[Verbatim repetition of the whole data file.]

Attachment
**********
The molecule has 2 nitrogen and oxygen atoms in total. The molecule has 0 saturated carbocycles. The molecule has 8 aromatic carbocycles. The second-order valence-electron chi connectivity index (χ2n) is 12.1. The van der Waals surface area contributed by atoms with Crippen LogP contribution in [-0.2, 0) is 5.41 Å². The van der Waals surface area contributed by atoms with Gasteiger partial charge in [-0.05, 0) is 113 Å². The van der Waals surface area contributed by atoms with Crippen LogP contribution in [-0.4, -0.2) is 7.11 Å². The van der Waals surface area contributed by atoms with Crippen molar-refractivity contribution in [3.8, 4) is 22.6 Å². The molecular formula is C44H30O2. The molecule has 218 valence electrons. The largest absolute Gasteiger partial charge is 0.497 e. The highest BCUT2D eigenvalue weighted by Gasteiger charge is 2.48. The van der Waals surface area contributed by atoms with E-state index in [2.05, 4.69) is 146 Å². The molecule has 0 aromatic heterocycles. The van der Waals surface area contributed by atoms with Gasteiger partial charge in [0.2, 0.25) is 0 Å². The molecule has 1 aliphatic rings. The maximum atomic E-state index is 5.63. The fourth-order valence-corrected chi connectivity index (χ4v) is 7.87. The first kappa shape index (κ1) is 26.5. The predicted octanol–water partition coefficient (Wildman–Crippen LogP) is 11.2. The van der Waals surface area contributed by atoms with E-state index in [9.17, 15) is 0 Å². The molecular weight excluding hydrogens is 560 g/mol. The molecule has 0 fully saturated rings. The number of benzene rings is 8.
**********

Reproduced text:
The molecule has 2 nitrogen and oxygen atoms in total. The molecule has 0 saturated carbocycles. The molecule has 8 aromatic carbocycles. The second-order valence-electron chi connectivity index (χ2n) is 12.1. The van der Waals surface area contributed by atoms with Crippen LogP contribution in [-0.2, 0) is 5.41 Å². The van der Waals surface area contributed by atoms with Gasteiger partial charge in [-0.05, 0) is 113 Å². The van der Waals surface area contributed by atoms with Crippen LogP contribution in [-0.4, -0.2) is 7.11 Å². The van der Waals surface area contributed by atoms with Crippen molar-refractivity contribution in [3.8, 4) is 22.6 Å². The molecular formula is C44H30O2. The molecule has 218 valence electrons. The largest absolute Gasteiger partial charge is 0.497 e. The highest BCUT2D eigenvalue weighted by Gasteiger charge is 2.48. The van der Waals surface area contributed by atoms with E-state index in [2.05, 4.69) is 146 Å². The molecule has 0 aromatic heterocycles. The van der Waals surface area contributed by atoms with Gasteiger partial charge in [0.2, 0.25) is 0 Å². The molecule has 1 aliphatic rings. The maximum atomic E-state index is 5.63. The fourth-order valence-corrected chi connectivity index (χ4v) is 7.87. The first kappa shape index (κ1) is 26.5. The predicted octanol–water partition coefficient (Wildman–Crippen LogP) is 11.2. The van der Waals surface area contributed by atoms with E-state index in [9.17, 15) is 0 Å². The molecular weight excluding hydrogens is 560 g/mol. The molecule has 0 fully saturated rings. The number of benzene rings is 8.